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re carriers. Example of embedded system: microwave ovens, cell phones, calculators etc. The Hon'ble Supreme Court examined and distinguished their earlier findings in PSI Data Systems Ltd. vs. CCE (supra) and Sprint R.P.G. India Ltd. vs. CC-I, Delhi (supra) and held that in these cases the question of integrated circuit did not arise and interpretation of entry 85.42 was not at all considered. The Apex Court further examined the decision in CCE, Pondicherry vs. Acer India Ltd. (supra) and di .....

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B inside, a part of which is claimed as a recorded media for software. As examined with technical literature earlier in the order, the logic/programme loaded in the said memory unit is the fundamental necessity for the function of the FW telephone. It cannot be compared to any optional or identifiable software as a recorded media. Such software as available for computers are nowhere comparable to the programme software pre-loaded in the memory chip of the PCB. The appellants further relied on de .....

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with a memory unit which is part of the main PCB of the telephone, not a hard disk as a storage device/recorded media in a computer. The decision of the Tribunal in Vodafone Essar Gujarat Ltd. vs. CC (Imports), Mumbai (supra), relied upon by the appellant, is regarding software presented in a recorded media in the form of tapes/CDs as well as in the hard disk contained in the hardware. The software in that case is not embedded or contained in ROM or EEPROM or in the microprocessor chips. The rea .....

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l functional component. Hence, in the present case there are no two items for valuation. The item of import is FWT and as such should be subjected to classification and assessment accordingly. Revenue relied on the decision of the Tribunal in Jabil Circuit India Pvt. Ltd. vs. CCE, Pune reported in 2014 (307) E.L.T. 891 (Tri. - Mumbai), where the Tribunal considered inclusion of the cost of software loaded in the Flash memory chip inside the Set Top Boxes (STB). The Tribunal observed : "5.12 .....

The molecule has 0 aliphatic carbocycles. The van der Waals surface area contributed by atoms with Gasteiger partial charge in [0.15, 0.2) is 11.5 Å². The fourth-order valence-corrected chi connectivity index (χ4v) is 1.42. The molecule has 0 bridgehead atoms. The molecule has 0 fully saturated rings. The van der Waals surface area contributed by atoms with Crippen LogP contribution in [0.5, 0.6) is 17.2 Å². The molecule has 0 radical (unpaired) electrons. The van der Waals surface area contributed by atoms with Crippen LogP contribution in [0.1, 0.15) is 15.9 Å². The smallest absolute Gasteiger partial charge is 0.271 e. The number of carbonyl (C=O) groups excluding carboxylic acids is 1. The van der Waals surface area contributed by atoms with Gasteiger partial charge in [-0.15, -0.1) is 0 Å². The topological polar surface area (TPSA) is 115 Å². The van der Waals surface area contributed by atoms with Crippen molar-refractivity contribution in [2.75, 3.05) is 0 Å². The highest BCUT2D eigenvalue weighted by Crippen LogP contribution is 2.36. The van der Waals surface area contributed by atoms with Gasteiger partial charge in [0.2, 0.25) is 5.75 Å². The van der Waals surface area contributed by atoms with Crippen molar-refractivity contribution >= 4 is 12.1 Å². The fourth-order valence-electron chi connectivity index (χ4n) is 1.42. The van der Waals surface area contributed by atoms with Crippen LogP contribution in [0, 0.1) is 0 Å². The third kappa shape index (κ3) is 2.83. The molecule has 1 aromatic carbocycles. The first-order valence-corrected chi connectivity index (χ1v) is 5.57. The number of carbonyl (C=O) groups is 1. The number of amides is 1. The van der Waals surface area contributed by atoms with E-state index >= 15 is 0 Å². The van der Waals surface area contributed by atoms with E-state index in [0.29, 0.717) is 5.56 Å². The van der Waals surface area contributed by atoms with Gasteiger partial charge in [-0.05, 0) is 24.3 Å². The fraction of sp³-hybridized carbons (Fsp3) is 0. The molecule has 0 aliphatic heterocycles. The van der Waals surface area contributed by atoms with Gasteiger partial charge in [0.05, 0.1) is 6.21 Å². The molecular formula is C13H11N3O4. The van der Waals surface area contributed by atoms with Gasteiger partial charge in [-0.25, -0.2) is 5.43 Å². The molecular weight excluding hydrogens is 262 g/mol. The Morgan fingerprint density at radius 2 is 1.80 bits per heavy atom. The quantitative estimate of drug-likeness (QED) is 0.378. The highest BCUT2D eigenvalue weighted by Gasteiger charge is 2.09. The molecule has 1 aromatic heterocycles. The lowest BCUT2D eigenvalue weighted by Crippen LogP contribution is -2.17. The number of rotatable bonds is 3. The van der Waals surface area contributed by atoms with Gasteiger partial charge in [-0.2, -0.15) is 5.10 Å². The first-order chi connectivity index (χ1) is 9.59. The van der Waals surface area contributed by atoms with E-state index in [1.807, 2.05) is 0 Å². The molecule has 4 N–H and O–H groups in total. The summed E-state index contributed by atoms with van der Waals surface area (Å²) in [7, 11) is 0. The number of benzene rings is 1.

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t of the STB and therefore, its cost would include the cost of software loaded on to it. It is in this factual context, the decisions relied upon by the appellant have to be examined. The appellant has relied on the decisions of the Apex Court in the case of PSI Data Systems and Acer India Ltd. wherein it was held that software has independent existence and has to be classified separately as a recorded media falling under CETH 85.24. It is also contended that Note 6 to Chapter 85 also provides t .....

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ontext, the Hon'ble Apex Court held that the value of software sold along with the computer is not includible in the assessable value of the computer since there is a distinction between a computer and its software. However, these decisions of the Hon'ble Apex Court later on came to be examined in the case of Anjaleem Enterprises Pvt. Ltd. by the Hon'ble Apex Court where the software was recorded on an EPROM. The Hon'ble Apex Court held that EPROM cannot be compared to a floppy w .....

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emory is also not removable. Therefore, it will not fall under the category of recorded media under CETH 8424. In view of the above position, the ratio of the decision of the Hon'ble Apex Court in the case of Anjaleem Enterprises Pvt. Ltd. would be more appropriate and correct in the facts of the case before us. This ratio of the Apex Court was followed by this Tribunal in the case of Avaya Global Connect Ltd. (supra) wherein also it was held that software supplied along with system, namely, .....